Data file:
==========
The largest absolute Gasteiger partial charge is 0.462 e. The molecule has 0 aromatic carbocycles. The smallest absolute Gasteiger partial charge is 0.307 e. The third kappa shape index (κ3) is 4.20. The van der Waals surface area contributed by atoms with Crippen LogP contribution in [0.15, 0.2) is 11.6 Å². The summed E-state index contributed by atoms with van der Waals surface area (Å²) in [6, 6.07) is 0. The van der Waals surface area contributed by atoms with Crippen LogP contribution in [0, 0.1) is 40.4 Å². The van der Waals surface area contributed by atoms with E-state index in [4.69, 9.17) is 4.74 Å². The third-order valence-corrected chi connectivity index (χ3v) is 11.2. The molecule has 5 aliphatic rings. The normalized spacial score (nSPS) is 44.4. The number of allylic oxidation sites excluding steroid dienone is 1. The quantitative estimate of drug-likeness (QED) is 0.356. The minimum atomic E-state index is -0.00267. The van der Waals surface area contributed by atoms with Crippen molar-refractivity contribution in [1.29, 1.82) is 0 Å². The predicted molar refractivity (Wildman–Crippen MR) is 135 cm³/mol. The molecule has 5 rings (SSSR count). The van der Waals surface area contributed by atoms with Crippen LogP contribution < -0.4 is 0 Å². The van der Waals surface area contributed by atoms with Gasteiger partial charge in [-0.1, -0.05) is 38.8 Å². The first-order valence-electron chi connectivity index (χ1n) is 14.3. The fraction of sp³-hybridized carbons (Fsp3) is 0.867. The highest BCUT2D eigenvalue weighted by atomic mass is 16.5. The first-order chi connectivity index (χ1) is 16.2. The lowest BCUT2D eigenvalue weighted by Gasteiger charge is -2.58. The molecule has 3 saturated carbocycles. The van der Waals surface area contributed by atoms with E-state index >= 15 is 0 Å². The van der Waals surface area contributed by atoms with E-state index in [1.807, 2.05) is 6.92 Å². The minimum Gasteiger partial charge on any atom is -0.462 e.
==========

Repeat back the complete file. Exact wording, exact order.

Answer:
The largest absolute Gasteiger partial charge is 0.462 e. The molecule has 0 aromatic carbocycles. The smallest absolute Gasteiger partial charge is 0.307 e. The third kappa shape index (κ3) is 4.20. The van der Waals surface area contributed by atoms with Crippen LogP contribution in [0.15, 0.2) is 11.6 Å². The summed E-state index contributed by atoms with van der Waals surface area (Å²) in [6, 6.07) is 0. The van der Waals surface area contributed by atoms with Crippen LogP contribution in [0, 0.1) is 40.4 Å². The van der Waals surface area contributed by atoms with E-state index in [4.69, 9.17) is 4.74 Å². The third-order valence-corrected chi connectivity index (χ3v) is 11.2. The molecule has 5 aliphatic rings. The normalized spacial score (nSPS) is 44.4. The number of allylic oxidation sites excluding steroid dienone is 1. The quantitative estimate of drug-likeness (QED) is 0.356. The minimum atomic E-state index is -0.00267. The van der Waals surface area contributed by atoms with Crippen molar-refractivity contribution in [1.29, 1.82) is 0 Å². The predicted molar refractivity (Wildman–Crippen MR) is 135 cm³/mol. The molecule has 5 rings (SSSR count). The van der Waals surface area contributed by atoms with Crippen LogP contribution < -0.4 is 0 Å². The van der Waals surface area contributed by atoms with Gasteiger partial charge in [-0.1, -0.05) is 38.8 Å². The first-order valence-electron chi connectivity index (χ1n) is 14.3. The fraction of sp³-hybridized carbons (Fsp3) is 0.867. The highest BCUT2D eigenvalue weighted by atomic mass is 16.5. The first-order chi connectivity index (χ1) is 16.2. The lowest BCUT2D eigenvalue weighted by Gasteiger charge is -2.58. The molecule has 3 saturated carbocycles. The van der Waals surface area contributed by atoms with E-state index >= 15 is 0 Å². The van der Waals surface area contributed by atoms with E-state index in [1.807, 2.05) is 6.92 Å². The minimum Gasteiger partial charge on any atom is -0.462 e.